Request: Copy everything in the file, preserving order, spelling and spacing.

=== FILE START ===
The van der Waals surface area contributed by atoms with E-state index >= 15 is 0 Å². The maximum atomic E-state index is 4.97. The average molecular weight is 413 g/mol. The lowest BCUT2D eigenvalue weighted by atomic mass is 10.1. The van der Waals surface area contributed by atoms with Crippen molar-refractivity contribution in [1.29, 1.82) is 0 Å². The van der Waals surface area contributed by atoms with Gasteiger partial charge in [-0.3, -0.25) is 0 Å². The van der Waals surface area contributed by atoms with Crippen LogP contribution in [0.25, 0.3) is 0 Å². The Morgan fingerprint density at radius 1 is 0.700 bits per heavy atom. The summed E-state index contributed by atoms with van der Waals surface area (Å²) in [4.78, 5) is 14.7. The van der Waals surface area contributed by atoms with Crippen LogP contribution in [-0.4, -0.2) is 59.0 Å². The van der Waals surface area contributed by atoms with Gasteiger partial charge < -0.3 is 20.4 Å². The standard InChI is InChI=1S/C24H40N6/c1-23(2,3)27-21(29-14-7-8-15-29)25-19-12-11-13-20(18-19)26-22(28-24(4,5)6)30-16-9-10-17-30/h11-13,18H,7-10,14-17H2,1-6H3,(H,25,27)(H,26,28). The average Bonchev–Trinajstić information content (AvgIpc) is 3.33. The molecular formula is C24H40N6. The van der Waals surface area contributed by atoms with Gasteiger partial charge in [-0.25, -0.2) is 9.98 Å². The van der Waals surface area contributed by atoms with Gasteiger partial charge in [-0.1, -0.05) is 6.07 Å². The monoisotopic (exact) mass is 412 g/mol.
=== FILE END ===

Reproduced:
The van der Waals surface area contributed by atoms with E-state index >= 15 is 0 Å². The maximum atomic E-state index is 4.97. The average molecular weight is 413 g/mol. The lowest BCUT2D eigenvalue weighted by atomic mass is 10.1. The van der Waals surface area contributed by atoms with Crippen molar-refractivity contribution in [1.29, 1.82) is 0 Å². The van der Waals surface area contributed by atoms with Gasteiger partial charge in [-0.3, -0.25) is 0 Å². The van der Waals surface area contributed by atoms with Crippen LogP contribution in [0.25, 0.3) is 0 Å². The Morgan fingerprint density at radius 1 is 0.700 bits per heavy atom. The summed E-state index contributed by atoms with van der Waals surface area (Å²) in [4.78, 5) is 14.7. The van der Waals surface area contributed by atoms with Crippen LogP contribution in [-0.4, -0.2) is 59.0 Å². The van der Waals surface area contributed by atoms with Gasteiger partial charge < -0.3 is 20.4 Å². The standard InChI is InChI=1S/C24H40N6/c1-23(2,3)27-21(29-14-7-8-15-29)25-19-12-11-13-20(18-19)26-22(28-24(4,5)6)30-16-9-10-17-30/h11-13,18H,7-10,14-17H2,1-6H3,(H,25,27)(H,26,28). The average Bonchev–Trinajstić information content (AvgIpc) is 3.33. The molecular formula is C24H40N6. The van der Waals surface area contributed by atoms with Gasteiger partial charge in [-0.25, -0.2) is 9.98 Å². The van der Waals surface area contributed by atoms with Gasteiger partial charge in [-0.1, -0.05) is 6.07 Å². The monoisotopic (exact) mass is 412 g/mol.